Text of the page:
Main-à-Dieu, whose local pronunciation is [ˌmænəˈdu] MAN-uh-DOO, lies about 5 km (3.1 mi) to the north and 1 km (0.6 mi) to the east of Little Lorraine Harbour. The road between these two communities bypasses Baleine, the locality nearest Cape Breton (the cape): a gravel spur road to Baleine leaves that road about halfway. This year, I did not visit Baleine, whose name is the French word for whale (so named for a rock now called The Whalesback at the entrance to Baleine Harbour), as I had already been there twice in previous years in attempts to hike from there out to Cape Breton, each time forced to turn back by the weather. Baleine is a wild and beautiful spot (and a historic one as well, as Sir William Alexander landed there 1 July 1629 with 60 settlers in an attempt to establish a permanent colony, but they were subdued by the French in September and subsequently repatriated to Great Britain) that would otherwise certainly have merited inclusion in this essay; a photo of the coast at Baleine can be found here.
According to p. 355 of William Hamilton’s Place Names of Atlantic Canada, Main-à-Dieu (French for God’s Hand) “is of Mi’kmaq origin and, ironically, is a French corruption of menadou, for ‘evil spirit’ or ‘the devil’. It was first rendered as Main-à-Dieu by DesBarres during his survey of Cape Breton in 1786”.¹
This view looks along the coast of Main-à-Dieu Bay towards Cape Breton (the cape), some 7 km (4.3 mi) to the southeast. The topographical map labels the rocks in the foreground as “Black Rock” and the island left of centre must be the Île-aux-Cannes (Cane Island in English, apparently so named because it had wood that made good fishing poles). That would put the elusive Cape Breton at the far horizon in the centre of the photo. Some day, I hope to see it up close and personal!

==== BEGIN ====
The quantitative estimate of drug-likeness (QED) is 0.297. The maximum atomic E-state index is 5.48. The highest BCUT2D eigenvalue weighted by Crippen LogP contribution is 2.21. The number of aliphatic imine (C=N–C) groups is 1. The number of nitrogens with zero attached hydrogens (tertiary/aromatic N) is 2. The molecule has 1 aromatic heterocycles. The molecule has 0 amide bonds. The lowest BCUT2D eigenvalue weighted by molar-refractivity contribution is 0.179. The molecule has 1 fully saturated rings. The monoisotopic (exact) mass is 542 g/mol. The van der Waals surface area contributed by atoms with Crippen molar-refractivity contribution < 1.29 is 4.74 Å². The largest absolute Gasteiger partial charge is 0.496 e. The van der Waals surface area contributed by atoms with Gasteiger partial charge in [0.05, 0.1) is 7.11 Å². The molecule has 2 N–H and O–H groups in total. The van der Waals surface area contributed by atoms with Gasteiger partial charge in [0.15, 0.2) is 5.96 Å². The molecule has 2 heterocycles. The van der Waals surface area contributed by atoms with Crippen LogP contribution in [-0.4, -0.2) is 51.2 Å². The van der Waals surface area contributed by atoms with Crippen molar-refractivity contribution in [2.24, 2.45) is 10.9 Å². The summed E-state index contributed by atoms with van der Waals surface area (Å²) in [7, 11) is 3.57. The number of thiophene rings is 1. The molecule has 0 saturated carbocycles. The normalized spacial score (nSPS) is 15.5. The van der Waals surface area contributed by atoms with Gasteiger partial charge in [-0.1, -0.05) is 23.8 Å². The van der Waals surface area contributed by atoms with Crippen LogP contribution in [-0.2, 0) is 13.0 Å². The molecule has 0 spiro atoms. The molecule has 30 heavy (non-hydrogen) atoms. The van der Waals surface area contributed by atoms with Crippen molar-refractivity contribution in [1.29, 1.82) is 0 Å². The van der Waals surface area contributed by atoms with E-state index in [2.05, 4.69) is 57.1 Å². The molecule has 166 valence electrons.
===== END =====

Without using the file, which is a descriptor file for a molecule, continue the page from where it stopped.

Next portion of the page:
I wish this were a better photo than it is; it was taken in the evening of the day previous to the one in which the immediately preceding photos were taken and at an hour when the gorgeous weather of earlier in the day had given way to the cloud cover one sees here. This was the first time I had been to Main-à-Dieu in a few years and the photos I had the last time I was there are, alas, no better. I did pass through Main-à-Dieu the following day when the weather was much better, but I did not go back out to Burkes Point, from which this photo was shot, and the other photos I took in Main-à-Dieu do not show Cape Breton. Oh, well, some day, I’ll hit the weather just right!
¹ Joseph Frederick DesBarres was the renowned author of The Atlantic Neptune, a survey conducted over ten years beginning in 1763 for the British Admiralty of all of the harbours of the East Coast of America, including Nova Scotia and Cape Breton, published after a subsequent ten years of editing and illustration in 1783 to acclaim for its excellence both technically and artistically, and for which he was rewarded by being appointed the first Lieutenant-Governor of the independent British colony of Cape Breton, separated from the British colony of Nova Scotia in 1785, but rejoined (against its will) to Nova Scotia in 1820. See Robert J. Morgan’s Rise Again! The Story of Cape Breton Island, Book One for a fascinating account of this period.↩